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Wednesday, March 21, 2012

Why No Horse Slaughter in Tennessee

Horse Slaughter Plants in Tennessee are once again on the agenda for Tennessee legislators. A bill sponsored by Republican Rep. Andy Holt of Dresden, to encourage opening horse slaughter plants in Tennessee was put off Monday for three weeks.

Here are just a few reasons (with supporting data) as to why I feel horse slaughter plants in Tennessee are a BAD idea:

Horse slaughter proponents argue it as a form of humane equine welfare for so-called “unwanted horses”. The process and mechanics of horse slaughter and the conditions are far from humane. They are horrific. There are plenty of undercover videos showing the graphic process. You can search for and watch such videos online for yourself if you dare and determine if you feel it is “humane.”

No Market & Cost Prohibitive
Slaughter for human consumption in Europe or the United States will not be effective in controlling “unwanted horses.” Due to new strict drug restrictions imposed by the EU (European Union), by 2013, slaughter will be too cost prohibitive a method to use as a means of controlling the “unwanted horse” population, because:

-Effective July 31, 2010, the EU will not accept imported horse meat from countries like Canada and Mexico unless it can prove that certain drugs and steroids were not ingested by the horse within six months of slaughter.

-By 2013, the EU rule will require each slaughtered horse to be shipped with an Equine Identification Document (EID) - a detailed electronic log of a horse's lifetime veterinary record and the drugs it has been given. A number of drugs - including, but not limited to phenylbutazone, testosterone, common dewormers and some antibiotics - must not have been given to the horse in at least the last 180 days prior to slaughter or they cannot be imported into EU nations.” Rachel Whitcomb, EU Standards Could Signal New Challenges for Veterinary Records, Horse Transport and Slaughter, DVM, August 2010, at 2E, Vol. 41, No. 8.

-Under these regulations the only way US horse meat would be acceptable to the EU market is if processors keep the horses in feed lots for 180 days, which is not cost effective, or we breed horses specifically for slaughter and then we are in the same boat as to the so-called unwanted horses.

-If we cannot ship horse meat to the EU because of its regulations, who is going to buy the horse meat?

-Will the market for horse meat in the United States be large enough to support this industry, given the amount of drugs labeled “not for human consumption” given to our horses?

-How will the USDA regulate horse meat for US consumption?

Again, we are back to the same problem of horse slaughter not being cost effective, nor solving the problem of the current “unwanted Horse” population. Better alternative to slaughter: work w veterinarians & vet schools to provide low cost/ no cost euthanasia.

Many other reasons slaughter plants are a BAD idea for communities based on previous slaughter plant history in this country (Dallas Crown and DeKalb, IL) are:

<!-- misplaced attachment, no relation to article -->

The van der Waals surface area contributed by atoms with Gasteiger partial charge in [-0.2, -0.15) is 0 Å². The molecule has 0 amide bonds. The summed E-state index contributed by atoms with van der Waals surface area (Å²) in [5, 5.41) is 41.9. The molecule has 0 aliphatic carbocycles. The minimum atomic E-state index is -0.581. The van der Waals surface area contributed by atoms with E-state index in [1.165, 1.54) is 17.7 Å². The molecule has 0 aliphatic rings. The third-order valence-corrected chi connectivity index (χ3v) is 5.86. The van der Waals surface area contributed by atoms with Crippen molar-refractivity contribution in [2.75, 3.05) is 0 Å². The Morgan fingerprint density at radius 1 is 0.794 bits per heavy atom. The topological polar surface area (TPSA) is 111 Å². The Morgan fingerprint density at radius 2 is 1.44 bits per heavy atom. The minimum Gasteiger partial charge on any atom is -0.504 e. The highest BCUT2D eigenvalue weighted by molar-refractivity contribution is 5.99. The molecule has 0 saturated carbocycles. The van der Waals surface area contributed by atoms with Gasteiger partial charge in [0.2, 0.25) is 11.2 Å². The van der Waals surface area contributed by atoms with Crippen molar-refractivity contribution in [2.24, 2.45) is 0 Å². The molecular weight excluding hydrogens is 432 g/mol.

-Horse slaughter plants create environmental hazards and pollution.

-Plants create negative social impact on communities and lead to increase in crime rates.

-Plants deter other businesses from coming into their area.

-Lead to increase in migrant workforce.

-They devalue property.

-Blatant Animal Cruelty occurs- the USDA has documented 900 pages of graphic photos displaying the horrors horses are subjected to in these plants. Not to mention there are plenty of undercover videos on the internet displaying inhumane treatment and cruelty.

Don't take my word on it though, read for yourself the following letter from former Mayor Paula Bacon of Kaufman, TX outlining such problems and issues from her own personal experiences with slaughter plants in her state:

Also see article presented by “The Community Preservation Project” opposing a slaughter plant opeining in Mountain Grove, MO.


There is no time like the present to contact your Tennessee legislators and let them know how you feel about horse slaughter plants in this state. Look up and contact your representatives here. Let Governor Haslam know your position too here or twitter @BillHaslam.
Follow on twitter #NoTNHorseSlaughter

Thursday, February 02, 2012

Horse as Teacher.The Path to Authenticity

I'm reading th BEST book that I have to share! It's one I'm reading slowly because I'm relishing in its richness. It is chock full of wonderful insights and beautifully written from the different perspectives of women contributors having one thing in common- life-changing experiences with horses! Their stories explore the profound and life-changing effects horses have had on their lives. Definitely check this one out for a feel-good and soulful horsey read that will warm your heart.

Warning: This read may induce the urge to kick up your heels and nicker with joy. In such cases, simply "Go to the horses." They'll accept you as one of their "herd" wannabees...

Wednesday, January 25, 2012

Buck Brannaman on ABC: Lessons in Life from Horses

Photo from

I just ran across this interview abc did with Buck Brannaman. Of course, "Buck" is naturally my favorite movie of the year. Yes, it's horsey....yes, it's got a cute cowboy....yes, I have a horse named Buck(Y)....perhaps I'm a bit biased? Nah..... or should I say....NEIGH?

The movie has gotten lots of buzz, and been enjoyed by plenty of non-horsey folks too. So, there's something of interest to folks about horses and their mysterious connection and relationship with humans. Even though the "Oscar's" have snubbed this documentary film this year, people have already chosen this film as a feel-good favorite! People have voted this enlightening film the winner of the People's Choice award at Sundance Film Festival and the Audience Choice prize at the documentary community's love Cinema Eye Honors fest.

So what is it about horses that draw people in? The reasons will be different for different people, but I believe one key has to do with horses' mystical, shaman-like connection to humans. Horses have an ability to "see" deep within what we often hide from the world and ourselves. Horses live in the authentic present. People do not. Horses will expose our "masks" and reveal our truth's. They can help us to better "see" ourselves, our world, and develop an understanding of broader connections...of our interconnectedness.